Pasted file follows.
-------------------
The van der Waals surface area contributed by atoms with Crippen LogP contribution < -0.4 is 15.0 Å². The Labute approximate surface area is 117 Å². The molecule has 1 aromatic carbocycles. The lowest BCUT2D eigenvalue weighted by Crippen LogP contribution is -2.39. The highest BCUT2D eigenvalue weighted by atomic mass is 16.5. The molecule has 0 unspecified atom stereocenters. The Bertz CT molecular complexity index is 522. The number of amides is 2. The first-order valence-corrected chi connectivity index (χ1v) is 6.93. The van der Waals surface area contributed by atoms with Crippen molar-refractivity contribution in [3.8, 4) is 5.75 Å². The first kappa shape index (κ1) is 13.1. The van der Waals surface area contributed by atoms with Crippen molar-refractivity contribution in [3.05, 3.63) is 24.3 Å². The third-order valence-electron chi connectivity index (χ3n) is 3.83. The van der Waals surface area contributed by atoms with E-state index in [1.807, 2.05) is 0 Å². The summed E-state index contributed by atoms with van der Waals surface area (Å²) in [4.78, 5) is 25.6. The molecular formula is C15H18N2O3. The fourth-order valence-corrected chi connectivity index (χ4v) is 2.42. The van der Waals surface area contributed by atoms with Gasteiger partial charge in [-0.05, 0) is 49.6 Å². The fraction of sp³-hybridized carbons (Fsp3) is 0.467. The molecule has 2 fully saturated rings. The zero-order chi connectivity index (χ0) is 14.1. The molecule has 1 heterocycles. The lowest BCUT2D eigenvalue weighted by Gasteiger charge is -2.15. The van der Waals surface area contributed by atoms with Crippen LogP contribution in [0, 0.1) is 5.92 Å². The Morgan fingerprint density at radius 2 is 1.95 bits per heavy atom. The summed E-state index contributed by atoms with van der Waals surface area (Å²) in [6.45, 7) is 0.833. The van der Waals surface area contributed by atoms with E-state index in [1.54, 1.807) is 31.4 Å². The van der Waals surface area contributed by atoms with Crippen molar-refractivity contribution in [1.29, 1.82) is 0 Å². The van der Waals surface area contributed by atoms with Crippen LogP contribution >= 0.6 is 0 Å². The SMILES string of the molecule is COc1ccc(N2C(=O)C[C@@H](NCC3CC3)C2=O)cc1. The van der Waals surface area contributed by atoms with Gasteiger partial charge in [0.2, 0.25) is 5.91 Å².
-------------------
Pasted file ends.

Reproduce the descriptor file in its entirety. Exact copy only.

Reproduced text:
The van der Waals surface area contributed by atoms with Crippen LogP contribution < -0.4 is 15.0 Å². The Labute approximate surface area is 117 Å². The molecule has 1 aromatic carbocycles. The lowest BCUT2D eigenvalue weighted by Crippen LogP contribution is -2.39. The highest BCUT2D eigenvalue weighted by atomic mass is 16.5. The molecule has 0 unspecified atom stereocenters. The Bertz CT molecular complexity index is 522. The number of amides is 2. The first-order valence-corrected chi connectivity index (χ1v) is 6.93. The van der Waals surface area contributed by atoms with Crippen molar-refractivity contribution in [3.8, 4) is 5.75 Å². The first kappa shape index (κ1) is 13.1. The van der Waals surface area contributed by atoms with Crippen molar-refractivity contribution in [3.05, 3.63) is 24.3 Å². The third-order valence-electron chi connectivity index (χ3n) is 3.83. The van der Waals surface area contributed by atoms with E-state index in [1.807, 2.05) is 0 Å². The summed E-state index contributed by atoms with van der Waals surface area (Å²) in [4.78, 5) is 25.6. The molecular formula is C15H18N2O3. The fourth-order valence-corrected chi connectivity index (χ4v) is 2.42. The van der Waals surface area contributed by atoms with Gasteiger partial charge in [-0.05, 0) is 49.6 Å². The fraction of sp³-hybridized carbons (Fsp3) is 0.467. The molecule has 2 fully saturated rings. The zero-order chi connectivity index (χ0) is 14.1. The molecule has 1 heterocycles. The lowest BCUT2D eigenvalue weighted by Gasteiger charge is -2.15. The van der Waals surface area contributed by atoms with Crippen LogP contribution in [0, 0.1) is 5.92 Å². The Morgan fingerprint density at radius 2 is 1.95 bits per heavy atom. The summed E-state index contributed by atoms with van der Waals surface area (Å²) in [6.45, 7) is 0.833. The van der Waals surface area contributed by atoms with E-state index in [1.54, 1.807) is 31.4 Å². The van der Waals surface area contributed by atoms with Crippen molar-refractivity contribution in [1.29, 1.82) is 0 Å². The van der Waals surface area contributed by atoms with Crippen LogP contribution >= 0.6 is 0 Å². The SMILES string of the molecule is COc1ccc(N2C(=O)C[C@@H](NCC3CC3)C2=O)cc1. The van der Waals surface area contributed by atoms with Gasteiger partial charge in [0.2, 0.25) is 5.91 Å².